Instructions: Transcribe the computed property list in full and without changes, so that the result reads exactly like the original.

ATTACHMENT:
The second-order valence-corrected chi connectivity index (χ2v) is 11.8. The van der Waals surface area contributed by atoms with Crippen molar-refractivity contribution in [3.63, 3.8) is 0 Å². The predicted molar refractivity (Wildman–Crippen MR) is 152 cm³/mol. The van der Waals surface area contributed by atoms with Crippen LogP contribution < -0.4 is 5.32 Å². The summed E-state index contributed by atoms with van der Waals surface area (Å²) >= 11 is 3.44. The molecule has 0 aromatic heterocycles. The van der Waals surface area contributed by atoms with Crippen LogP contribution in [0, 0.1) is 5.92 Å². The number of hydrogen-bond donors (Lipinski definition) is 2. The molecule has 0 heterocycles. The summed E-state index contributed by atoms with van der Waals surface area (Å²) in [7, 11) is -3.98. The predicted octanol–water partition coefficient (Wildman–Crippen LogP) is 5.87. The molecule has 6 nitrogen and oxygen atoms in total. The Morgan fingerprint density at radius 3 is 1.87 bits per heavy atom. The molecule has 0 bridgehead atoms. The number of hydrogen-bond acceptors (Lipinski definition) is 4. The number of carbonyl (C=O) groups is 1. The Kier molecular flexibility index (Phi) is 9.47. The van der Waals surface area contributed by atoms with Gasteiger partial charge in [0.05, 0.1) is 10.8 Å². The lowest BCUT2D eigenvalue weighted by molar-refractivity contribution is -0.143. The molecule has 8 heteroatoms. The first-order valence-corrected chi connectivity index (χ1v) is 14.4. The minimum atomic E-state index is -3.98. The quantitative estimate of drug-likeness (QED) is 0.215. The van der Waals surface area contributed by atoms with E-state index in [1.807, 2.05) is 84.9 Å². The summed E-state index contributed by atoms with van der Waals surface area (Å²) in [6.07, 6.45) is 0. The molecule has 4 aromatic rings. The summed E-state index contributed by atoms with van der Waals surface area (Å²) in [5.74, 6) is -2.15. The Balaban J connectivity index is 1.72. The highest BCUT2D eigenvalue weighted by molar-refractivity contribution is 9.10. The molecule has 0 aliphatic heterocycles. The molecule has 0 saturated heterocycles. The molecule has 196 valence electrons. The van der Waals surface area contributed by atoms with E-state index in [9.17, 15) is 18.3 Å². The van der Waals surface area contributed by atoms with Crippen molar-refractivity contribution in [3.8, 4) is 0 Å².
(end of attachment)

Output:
The second-order valence-corrected chi connectivity index (χ2v) is 11.8. The van der Waals surface area contributed by atoms with Crippen molar-refractivity contribution in [3.63, 3.8) is 0 Å². The predicted molar refractivity (Wildman–Crippen MR) is 152 cm³/mol. The van der Waals surface area contributed by atoms with Crippen LogP contribution < -0.4 is 5.32 Å². The summed E-state index contributed by atoms with van der Waals surface area (Å²) >= 11 is 3.44. The molecule has 0 aromatic heterocycles. The van der Waals surface area contributed by atoms with Crippen LogP contribution in [0, 0.1) is 5.92 Å². The number of hydrogen-bond donors (Lipinski definition) is 2. The molecule has 0 heterocycles. The summed E-state index contributed by atoms with van der Waals surface area (Å²) in [7, 11) is -3.98. The predicted octanol–water partition coefficient (Wildman–Crippen LogP) is 5.87. The molecule has 6 nitrogen and oxygen atoms in total. The Morgan fingerprint density at radius 3 is 1.87 bits per heavy atom. The molecule has 0 bridgehead atoms. The number of hydrogen-bond acceptors (Lipinski definition) is 4. The number of carbonyl (C=O) groups is 1. The Kier molecular flexibility index (Phi) is 9.47. The van der Waals surface area contributed by atoms with Gasteiger partial charge in [0.05, 0.1) is 10.8 Å². The lowest BCUT2D eigenvalue weighted by molar-refractivity contribution is -0.143. The molecule has 8 heteroatoms. The first-order valence-corrected chi connectivity index (χ1v) is 14.4. The minimum atomic E-state index is -3.98. The quantitative estimate of drug-likeness (QED) is 0.215. The van der Waals surface area contributed by atoms with E-state index in [1.807, 2.05) is 84.9 Å². The summed E-state index contributed by atoms with van der Waals surface area (Å²) in [6.07, 6.45) is 0. The molecule has 4 aromatic rings. The summed E-state index contributed by atoms with van der Waals surface area (Å²) in [5.74, 6) is -2.15. The Balaban J connectivity index is 1.72. The highest BCUT2D eigenvalue weighted by molar-refractivity contribution is 9.10. The molecule has 0 aliphatic heterocycles. The molecule has 0 saturated heterocycles. The molecule has 196 valence electrons. The van der Waals surface area contributed by atoms with E-state index in [9.17, 15) is 18.3 Å². The van der Waals surface area contributed by atoms with Crippen molar-refractivity contribution in [3.8, 4) is 0 Å².